You also have some outstanding engagement numbers on your hands there, but I’m going to go out on a limb and say that those were the stats prior to Facebook’s new “Timeline” interface going live? The redesign had a *devastating* impact on brand engagement, and with more and more brands piling on in competition for the same Facebook followers, there is less and less time for any of them to be seen on a regular basis. The algorithm is called Facebook Edgerank, and it is literally designed to prevent people from seeing updates from anyone other than their closest contacts, with rare exception.

    I failed to make one important point in this article. The number that matters most to Red Bull in this case, is the 377k followers that DID engage this month. All RB needs to do is to decide whether that number of people is worth spending their money on. It may well be! I have no idea what their budget is. But if a small business that has a whopping 10,000 followers really only has 100 people interacting, I can just about guarantee that the time and/or money it took to amass those users wasn’t worth it, compared to many other forms of marketing, such as email collecting, offering coupons, paid search listings or other “less sexy” alternatives.

    I am not saying that there is NO value in using Facebook as a marketing and communications tool, and I am certainly not saying that Facebook will be going away any time soon, but I am ABSOLUTELY saying that the number of followers on a brand page looks nothing like the number customers that are buying more, or buying more often, after connecting with the site. It’s as simple as that.

    • Thanks for letting me play devil’s advocate :)

      I will admit I’m surprised that RedBull and Coca Cola’s engagement numbers are so close. But you bring up another interesting point that seems especially relevant to medium business (10K-100K fb likes) and that is the value of the number of engagers vs. the cost.

      Perhaps it’s an issue of scale and connection degrees. I ran a very small program compared to the big boys and my close connections (personal friends) were therefore more likely to share and engage. Their connections, it stands to reason, would be too. Seems like there might be a bit of a u-shaped curve in terms of engagement value vs audience size. If you have a tiny brand where each action drives result, maybe it’s valuable to engage that way. If you run a huge program where value can be derived at scale, maybe its worth it. But if you run a medium program that takes a ton of work and only .9% engage, maybe a reassessment it in order and a shift to other [less sexy] channels is in order.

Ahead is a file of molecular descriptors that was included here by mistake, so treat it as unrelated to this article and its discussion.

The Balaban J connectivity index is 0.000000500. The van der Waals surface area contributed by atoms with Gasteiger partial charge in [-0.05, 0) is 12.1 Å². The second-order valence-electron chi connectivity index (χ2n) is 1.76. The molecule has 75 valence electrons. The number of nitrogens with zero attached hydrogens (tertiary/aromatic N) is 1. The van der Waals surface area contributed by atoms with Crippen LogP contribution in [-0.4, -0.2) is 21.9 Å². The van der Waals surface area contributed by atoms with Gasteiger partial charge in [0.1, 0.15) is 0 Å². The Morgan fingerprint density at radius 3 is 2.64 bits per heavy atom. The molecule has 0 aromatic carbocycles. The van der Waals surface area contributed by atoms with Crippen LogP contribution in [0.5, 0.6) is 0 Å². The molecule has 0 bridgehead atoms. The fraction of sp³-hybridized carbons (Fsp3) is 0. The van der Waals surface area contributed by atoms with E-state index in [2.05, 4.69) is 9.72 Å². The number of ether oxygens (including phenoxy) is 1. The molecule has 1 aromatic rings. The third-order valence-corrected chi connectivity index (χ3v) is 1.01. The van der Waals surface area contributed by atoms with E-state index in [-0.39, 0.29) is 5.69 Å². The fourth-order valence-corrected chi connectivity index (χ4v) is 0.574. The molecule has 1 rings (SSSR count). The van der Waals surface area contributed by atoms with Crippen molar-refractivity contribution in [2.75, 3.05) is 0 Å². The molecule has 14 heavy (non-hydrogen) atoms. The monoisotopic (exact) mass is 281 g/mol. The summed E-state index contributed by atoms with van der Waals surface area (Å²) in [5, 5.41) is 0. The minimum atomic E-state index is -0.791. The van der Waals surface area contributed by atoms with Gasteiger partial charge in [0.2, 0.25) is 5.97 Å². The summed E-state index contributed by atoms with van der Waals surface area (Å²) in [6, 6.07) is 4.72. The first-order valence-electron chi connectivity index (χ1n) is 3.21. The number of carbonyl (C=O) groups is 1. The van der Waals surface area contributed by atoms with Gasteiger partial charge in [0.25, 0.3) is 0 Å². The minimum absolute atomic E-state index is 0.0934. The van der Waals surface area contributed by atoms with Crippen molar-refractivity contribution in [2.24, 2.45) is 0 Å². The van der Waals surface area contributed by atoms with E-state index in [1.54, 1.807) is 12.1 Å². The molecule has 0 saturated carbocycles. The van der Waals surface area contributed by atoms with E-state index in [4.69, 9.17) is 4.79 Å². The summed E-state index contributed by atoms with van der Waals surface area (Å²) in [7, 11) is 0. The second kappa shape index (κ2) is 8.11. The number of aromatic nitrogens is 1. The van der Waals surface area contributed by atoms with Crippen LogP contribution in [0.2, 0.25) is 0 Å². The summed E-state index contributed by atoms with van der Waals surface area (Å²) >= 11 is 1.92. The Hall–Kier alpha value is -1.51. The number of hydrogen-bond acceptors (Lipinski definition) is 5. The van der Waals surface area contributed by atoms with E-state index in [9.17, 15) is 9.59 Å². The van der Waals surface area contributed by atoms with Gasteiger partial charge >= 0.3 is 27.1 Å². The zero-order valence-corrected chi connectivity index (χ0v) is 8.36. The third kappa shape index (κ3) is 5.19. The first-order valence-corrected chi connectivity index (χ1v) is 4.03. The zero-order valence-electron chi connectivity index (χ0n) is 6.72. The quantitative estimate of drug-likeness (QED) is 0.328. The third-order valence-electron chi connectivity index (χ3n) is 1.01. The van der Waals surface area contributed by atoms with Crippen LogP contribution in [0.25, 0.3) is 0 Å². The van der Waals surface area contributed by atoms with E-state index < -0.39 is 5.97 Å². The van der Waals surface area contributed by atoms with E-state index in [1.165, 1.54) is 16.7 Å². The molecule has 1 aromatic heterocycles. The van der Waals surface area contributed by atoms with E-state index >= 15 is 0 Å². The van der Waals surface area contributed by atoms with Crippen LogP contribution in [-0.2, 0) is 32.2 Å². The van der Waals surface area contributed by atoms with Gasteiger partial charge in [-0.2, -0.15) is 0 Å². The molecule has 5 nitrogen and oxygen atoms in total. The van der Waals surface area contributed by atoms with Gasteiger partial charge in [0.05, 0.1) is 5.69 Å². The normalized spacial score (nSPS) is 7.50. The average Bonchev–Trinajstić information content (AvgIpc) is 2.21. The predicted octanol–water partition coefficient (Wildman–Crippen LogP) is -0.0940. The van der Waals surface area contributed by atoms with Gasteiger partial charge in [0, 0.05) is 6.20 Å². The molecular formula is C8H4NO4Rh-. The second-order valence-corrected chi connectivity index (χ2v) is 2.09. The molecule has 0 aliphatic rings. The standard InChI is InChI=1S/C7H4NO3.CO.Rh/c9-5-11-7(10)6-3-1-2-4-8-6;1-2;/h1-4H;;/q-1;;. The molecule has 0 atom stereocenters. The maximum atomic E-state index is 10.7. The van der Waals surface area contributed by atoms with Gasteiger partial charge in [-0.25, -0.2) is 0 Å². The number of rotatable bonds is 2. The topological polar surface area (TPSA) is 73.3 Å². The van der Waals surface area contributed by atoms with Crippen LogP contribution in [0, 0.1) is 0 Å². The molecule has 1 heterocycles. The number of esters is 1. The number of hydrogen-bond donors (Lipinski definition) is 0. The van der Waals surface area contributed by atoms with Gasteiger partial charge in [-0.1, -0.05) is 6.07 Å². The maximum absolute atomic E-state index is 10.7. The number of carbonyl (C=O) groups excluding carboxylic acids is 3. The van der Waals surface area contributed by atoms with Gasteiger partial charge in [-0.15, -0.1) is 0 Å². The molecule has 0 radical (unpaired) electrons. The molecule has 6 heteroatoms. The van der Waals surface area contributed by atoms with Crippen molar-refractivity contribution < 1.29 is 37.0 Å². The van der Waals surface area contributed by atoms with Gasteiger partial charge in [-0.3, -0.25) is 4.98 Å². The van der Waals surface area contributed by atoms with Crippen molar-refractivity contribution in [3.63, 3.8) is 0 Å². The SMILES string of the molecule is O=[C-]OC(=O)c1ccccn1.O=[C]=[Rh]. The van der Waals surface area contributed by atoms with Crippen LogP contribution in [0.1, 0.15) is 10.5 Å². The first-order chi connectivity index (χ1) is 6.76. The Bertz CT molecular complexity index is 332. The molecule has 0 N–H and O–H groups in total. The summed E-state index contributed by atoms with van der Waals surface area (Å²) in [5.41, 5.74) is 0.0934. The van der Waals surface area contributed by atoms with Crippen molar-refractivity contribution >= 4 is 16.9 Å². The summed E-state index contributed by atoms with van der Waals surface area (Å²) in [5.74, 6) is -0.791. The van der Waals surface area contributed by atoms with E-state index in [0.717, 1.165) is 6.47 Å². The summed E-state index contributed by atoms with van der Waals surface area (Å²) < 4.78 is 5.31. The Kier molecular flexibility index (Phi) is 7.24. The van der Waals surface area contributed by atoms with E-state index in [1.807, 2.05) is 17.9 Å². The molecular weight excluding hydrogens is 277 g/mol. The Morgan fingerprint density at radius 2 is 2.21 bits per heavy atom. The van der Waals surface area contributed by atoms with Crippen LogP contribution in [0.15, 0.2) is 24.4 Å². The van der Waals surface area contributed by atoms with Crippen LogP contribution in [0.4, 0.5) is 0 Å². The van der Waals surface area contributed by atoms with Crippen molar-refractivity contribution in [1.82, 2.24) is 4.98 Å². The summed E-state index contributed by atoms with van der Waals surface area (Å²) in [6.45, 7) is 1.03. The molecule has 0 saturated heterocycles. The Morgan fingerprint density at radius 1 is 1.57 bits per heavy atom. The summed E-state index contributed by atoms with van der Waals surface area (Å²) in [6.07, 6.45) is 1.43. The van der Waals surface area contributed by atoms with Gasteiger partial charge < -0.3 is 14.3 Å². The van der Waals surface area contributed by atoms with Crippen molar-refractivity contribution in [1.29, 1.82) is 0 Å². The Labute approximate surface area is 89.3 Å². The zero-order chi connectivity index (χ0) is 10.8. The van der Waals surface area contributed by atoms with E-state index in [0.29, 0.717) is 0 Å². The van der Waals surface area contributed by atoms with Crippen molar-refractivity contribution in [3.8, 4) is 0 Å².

Anyway awesome post keep up the thinking!

      PS I’m proud to say the day I set up the nonprofit brand (fb.com/100marathons.org) was the first day you could no longer set up a page but were forced to use timeline. I wasn’t happy but built the strategy based on what I saw as the value of the timeline. I might have gained some advantage there by competing with people who were still thining in “page mode” rather than “timeline mode”. But honestly it turned out much better than I thought it would!

      • Awesome stuff, and all the more impressive that your engagement was so high, even using Timeline.

        I think you’re dead-on about the U-curve. That would make another solid post, or maybe an infograph. There is *absolutely* a correlation between connecting with people you actually know through your brand page vs a “general audience,” but I think the real question there is when to use an official brand page that you invite your friends to connect with vs. just posting that same content through your personal profile. The way Edgerank prioritizes traffic, you would almost be guaranteed higher engagement from your personal profile but there is definitely a case to be made for separating the two. Pages do offer all kinds of interesting stats & options that personal profiles do not, but I guess it’s just a case-by-case decision.

        At any rate, you obviously have a strong grasp on how to work the fb angle, and that’s saying a lot. I’ll have to get a little deeper into the issue of “scale” in a future post. Thanks Joe!